Theaters in the streets to relay information, chronicles in indigenous languages and unknown stories from rural communities that don’t appear on the traditional news agenda. This is what some digital native media outlets in Latin America are producing and promoting.
The 17th International Symposium on Online Journalism (ISOJ), a conference about online journalism organized by the Knight Center for Journalism in the Americas in the city of Austin, Texas from April 15 to 16, advocated for the discovery of issues currently of concern to digital media around the world.
The Knight Center for Journalism in the Americas will expand its online journalism education program over the next four years thanks to a $600,000 grant from the John S. and James L. Knight Foundation.
New digital native media outlets are proliferating throughout Latin America. They have been created by journalists who have become entrepreneurs, driven by necessity—oppression from governments, crisis in traditional media, different types of censorship—or because they felt a drive to innovate online.
Starting in May, residents of 16 cities in Brazil will be able to learn more about the history of journalism, remember important Brazilian reporters and follow a live broadcast of a radio program. All off this will be in a moving museum called “News Truck: Roving Journalism,” a project created by Comunique-se Group that aims to bring the journalistic experience to the public and celebrate the history of making news.
For years, Janine Warner has traveled Latin America, teaching as a guest professor at universities, speaking at conferences and meeting entrepreneurial journalists along the way. She wanted to find a way to connect all these people.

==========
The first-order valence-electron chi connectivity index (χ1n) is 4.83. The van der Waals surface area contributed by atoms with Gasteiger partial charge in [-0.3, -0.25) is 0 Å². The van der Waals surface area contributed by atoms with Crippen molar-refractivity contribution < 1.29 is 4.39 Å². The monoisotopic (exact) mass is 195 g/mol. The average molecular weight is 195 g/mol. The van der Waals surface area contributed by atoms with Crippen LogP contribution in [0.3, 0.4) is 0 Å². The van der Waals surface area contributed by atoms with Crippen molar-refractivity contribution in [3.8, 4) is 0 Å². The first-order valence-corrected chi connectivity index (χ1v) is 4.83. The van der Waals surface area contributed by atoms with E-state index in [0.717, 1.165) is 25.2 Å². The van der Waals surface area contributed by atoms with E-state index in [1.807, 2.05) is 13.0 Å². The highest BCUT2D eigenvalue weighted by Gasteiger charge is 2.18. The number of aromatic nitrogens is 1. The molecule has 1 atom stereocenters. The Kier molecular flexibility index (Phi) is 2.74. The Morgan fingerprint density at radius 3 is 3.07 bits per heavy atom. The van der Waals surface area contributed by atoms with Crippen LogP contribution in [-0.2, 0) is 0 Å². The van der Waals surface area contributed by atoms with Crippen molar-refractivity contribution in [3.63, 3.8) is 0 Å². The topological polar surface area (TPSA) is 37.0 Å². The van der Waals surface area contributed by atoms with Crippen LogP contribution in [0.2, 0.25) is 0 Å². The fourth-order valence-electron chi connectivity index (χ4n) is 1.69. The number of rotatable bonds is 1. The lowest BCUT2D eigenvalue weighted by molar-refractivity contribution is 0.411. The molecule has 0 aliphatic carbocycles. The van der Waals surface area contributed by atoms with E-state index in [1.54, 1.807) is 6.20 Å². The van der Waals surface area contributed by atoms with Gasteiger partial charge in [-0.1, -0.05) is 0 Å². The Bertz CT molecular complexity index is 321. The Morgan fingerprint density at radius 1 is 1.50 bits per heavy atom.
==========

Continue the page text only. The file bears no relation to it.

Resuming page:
A new journalism program at a U.S. university is seeking to train young reporters to cover that country’s border region with Mexico.
If all goes according to plan, in Fall 2016, a select group of journalism graduate students hoping to land careers in newsrooms at Spanish-language media outlets throughout the United States will enter a new program tailor made for that purpose.
The ability to cope with a disruptive environment and an awareness of new technological resources are key skills for the 21st century journalist. This was the lesson highlighted by a group of eight students who participated in a recent Massive Open Online Course, or MOOC, through the Knight Center for Journalism in the Americas. The students won scholarships to attend the 10th Brazilian Congress of Newspapers (CBJ by its initials in Portuguese) and visit the facilities of Google Brasil.
As part of its series of occasional e-books, the Knight Center for Journalism in the Americas just launched “Transparency and Accountability: Journalism and access to public information in Latin America and the Caribbean.”